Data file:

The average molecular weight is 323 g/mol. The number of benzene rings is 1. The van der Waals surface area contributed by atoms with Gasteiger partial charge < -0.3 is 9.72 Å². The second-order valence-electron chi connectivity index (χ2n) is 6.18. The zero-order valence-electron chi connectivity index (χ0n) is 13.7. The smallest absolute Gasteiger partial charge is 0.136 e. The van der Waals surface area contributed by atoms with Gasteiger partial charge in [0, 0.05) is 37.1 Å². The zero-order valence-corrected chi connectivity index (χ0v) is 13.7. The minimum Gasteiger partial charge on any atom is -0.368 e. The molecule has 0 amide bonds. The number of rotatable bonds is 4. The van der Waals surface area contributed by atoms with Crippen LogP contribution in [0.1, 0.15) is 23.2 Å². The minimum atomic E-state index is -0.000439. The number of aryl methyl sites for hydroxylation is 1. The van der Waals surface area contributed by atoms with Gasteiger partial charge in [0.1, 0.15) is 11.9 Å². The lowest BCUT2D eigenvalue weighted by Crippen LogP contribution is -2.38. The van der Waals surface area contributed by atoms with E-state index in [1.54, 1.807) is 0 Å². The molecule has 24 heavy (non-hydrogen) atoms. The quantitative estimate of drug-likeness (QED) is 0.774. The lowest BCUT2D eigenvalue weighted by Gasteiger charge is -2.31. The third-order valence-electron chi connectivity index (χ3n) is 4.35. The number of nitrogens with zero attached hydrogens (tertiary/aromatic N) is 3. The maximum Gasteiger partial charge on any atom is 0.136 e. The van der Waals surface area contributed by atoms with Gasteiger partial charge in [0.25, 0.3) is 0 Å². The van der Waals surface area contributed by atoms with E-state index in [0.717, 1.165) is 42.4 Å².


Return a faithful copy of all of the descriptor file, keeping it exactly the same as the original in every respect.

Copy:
The average molecular weight is 323 g/mol. The number of benzene rings is 1. The van der Waals surface area contributed by atoms with Gasteiger partial charge < -0.3 is 9.72 Å². The second-order valence-electron chi connectivity index (χ2n) is 6.18. The zero-order valence-electron chi connectivity index (χ0n) is 13.7. The smallest absolute Gasteiger partial charge is 0.136 e. The van der Waals surface area contributed by atoms with Gasteiger partial charge in [0, 0.05) is 37.1 Å². The zero-order valence-corrected chi connectivity index (χ0v) is 13.7. The minimum Gasteiger partial charge on any atom is -0.368 e. The molecule has 0 amide bonds. The number of rotatable bonds is 4. The van der Waals surface area contributed by atoms with Crippen LogP contribution in [0.1, 0.15) is 23.2 Å². The minimum atomic E-state index is -0.000439. The number of aryl methyl sites for hydroxylation is 1. The van der Waals surface area contributed by atoms with Gasteiger partial charge in [0.1, 0.15) is 11.9 Å². The lowest BCUT2D eigenvalue weighted by Crippen LogP contribution is -2.38. The van der Waals surface area contributed by atoms with E-state index in [1.54, 1.807) is 0 Å². The molecule has 24 heavy (non-hydrogen) atoms. The quantitative estimate of drug-likeness (QED) is 0.774. The lowest BCUT2D eigenvalue weighted by Gasteiger charge is -2.31. The third-order valence-electron chi connectivity index (χ3n) is 4.35. The number of nitrogens with zero attached hydrogens (tertiary/aromatic N) is 3. The maximum Gasteiger partial charge on any atom is 0.136 e. The van der Waals surface area contributed by atoms with Gasteiger partial charge in [0.25, 0.3) is 0 Å². The van der Waals surface area contributed by atoms with E-state index in [0.717, 1.165) is 42.4 Å².